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Unique nanomesh material promises battery improvements

imec, the research and innovation hub, and KU Leuven, have presented a novel nanomesh material that they claim could mean a breakthrough in a variety of sustainable-application sectors.

The nanomesh material is a three-dimensional nanometer-scale (metal) grid structure with highly regular internal dimensions. Its combination of unique material properties and the ease of manufacturing, suggests it could become widely applicable in (sustainable) industrial applications e.g. more efficient batteries, better catalytic convertors, fuel cells and hydrogen production.

The material is a 3D structure of nanowires that are horizontally interconnected on multiple levels, showing highly regular internal spacings and dimensions. As a result, it combines high porosity with an unprecedented surface-to-volume ratio.

For each micrometre thickness, there is a 26-fold increase of available surface area. To visualize this: when filling a volume of a small can of soda, it would remain 75% empty while containing a surface area equal to the size of a football field. On top of that, the internal and external dimensions can be tuned to almost any specification, making it potentially compatible with a multitude of application requirements.

Many industrial processes build on chemical reactions that (need to) occur at a surface. The more surface available, the more reactions that can occur simultaneously, and the higher the speed or throughput of the process.

Imec’s nanomesh material can enable high-capacity and fast-charging batteries, because its large surface combined with high porosity features a high load of energy-storing material while it remains as a nanometre thin-film in close contact with the current collector. Also, in fuel cells, the metal nano-grid structure of the material could simultaneously act as a current collector and a functional catalyst.

This unique material can also be easily manufactured through cheap anodization and electroplating processes. First, a mould is formed by anodization of aluminium foil. The controlled doping of the aluminium metal creates a structure that acts as a mould in which a large variety of materials can be deposited. After consecutive chemical etching, the mould is dissolved and a self-standing nanomesh structure remains. On a macroscopic level, the self-standing nanomesh is a flexible foil, giving it another edge over its closest competitors (metal foams and aerogels), which are often more rigid or brittle.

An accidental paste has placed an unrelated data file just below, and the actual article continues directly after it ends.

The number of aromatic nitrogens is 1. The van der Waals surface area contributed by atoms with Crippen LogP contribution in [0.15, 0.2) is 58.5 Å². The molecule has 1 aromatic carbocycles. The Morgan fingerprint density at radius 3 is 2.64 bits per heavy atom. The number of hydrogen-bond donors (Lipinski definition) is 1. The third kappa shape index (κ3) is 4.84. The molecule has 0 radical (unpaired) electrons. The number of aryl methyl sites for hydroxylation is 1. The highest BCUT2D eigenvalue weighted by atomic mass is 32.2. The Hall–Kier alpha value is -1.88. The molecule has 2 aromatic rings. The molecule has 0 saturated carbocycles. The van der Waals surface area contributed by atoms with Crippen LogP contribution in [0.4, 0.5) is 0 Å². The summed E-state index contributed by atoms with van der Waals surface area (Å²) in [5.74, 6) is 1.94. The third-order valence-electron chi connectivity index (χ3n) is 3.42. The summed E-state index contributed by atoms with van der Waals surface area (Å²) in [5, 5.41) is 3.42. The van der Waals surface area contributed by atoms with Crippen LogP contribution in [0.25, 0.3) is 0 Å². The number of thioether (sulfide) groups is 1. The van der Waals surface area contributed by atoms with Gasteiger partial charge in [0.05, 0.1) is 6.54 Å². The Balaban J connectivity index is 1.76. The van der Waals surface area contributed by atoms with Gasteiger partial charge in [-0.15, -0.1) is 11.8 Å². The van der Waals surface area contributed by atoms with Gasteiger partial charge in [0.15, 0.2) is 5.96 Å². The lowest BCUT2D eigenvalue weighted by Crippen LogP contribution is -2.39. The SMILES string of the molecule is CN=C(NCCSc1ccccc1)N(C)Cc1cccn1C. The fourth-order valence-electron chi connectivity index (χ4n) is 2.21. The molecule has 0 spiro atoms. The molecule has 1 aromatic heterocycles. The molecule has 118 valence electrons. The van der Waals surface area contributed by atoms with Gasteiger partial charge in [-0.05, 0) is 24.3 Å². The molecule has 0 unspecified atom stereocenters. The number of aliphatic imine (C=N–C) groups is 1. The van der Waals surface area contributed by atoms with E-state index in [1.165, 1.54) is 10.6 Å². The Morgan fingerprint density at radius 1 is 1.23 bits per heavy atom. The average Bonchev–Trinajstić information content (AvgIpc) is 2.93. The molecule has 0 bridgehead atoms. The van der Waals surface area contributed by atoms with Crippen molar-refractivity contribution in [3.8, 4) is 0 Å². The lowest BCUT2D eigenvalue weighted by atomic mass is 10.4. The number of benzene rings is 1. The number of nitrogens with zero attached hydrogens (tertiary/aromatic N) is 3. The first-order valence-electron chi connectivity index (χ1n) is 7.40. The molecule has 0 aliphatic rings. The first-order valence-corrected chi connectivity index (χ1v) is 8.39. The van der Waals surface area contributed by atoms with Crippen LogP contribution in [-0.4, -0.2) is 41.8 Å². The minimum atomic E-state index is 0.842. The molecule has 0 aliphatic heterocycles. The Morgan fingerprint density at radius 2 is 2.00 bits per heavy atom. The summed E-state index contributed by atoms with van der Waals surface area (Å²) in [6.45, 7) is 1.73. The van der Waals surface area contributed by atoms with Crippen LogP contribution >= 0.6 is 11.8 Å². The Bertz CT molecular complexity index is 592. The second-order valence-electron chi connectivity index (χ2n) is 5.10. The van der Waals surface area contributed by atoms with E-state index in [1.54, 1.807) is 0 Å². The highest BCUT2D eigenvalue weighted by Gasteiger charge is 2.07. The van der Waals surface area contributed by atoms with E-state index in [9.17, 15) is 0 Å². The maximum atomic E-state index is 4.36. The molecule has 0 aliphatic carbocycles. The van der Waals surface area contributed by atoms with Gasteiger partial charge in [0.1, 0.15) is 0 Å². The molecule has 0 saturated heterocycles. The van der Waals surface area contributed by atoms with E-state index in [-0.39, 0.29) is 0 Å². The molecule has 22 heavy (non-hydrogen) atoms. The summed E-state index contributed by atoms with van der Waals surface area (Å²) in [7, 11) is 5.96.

Commenting Prof. Philippe Vereecken, scientific director at imec and professor at the bio-engineering faculty of KU Leuven, said: “We have high expectations for this new nanomaterial. Its greatest strengths lie in the regularity of its structure, the large open structure and the conformability of its dimensions. We discovered the three-dimensional nanoporous structure almost 10 years ago, but only during the PhD research of Stanislaw Zankowski, the uniqueness of this material became clear.

"The spaces between the nanowires were small when using the traditional templated nanowire processes. Stan optimised the fabrication process to obtain the large porosity, so that it can now be optimally leveraged in many applications.”

Neil Tyler

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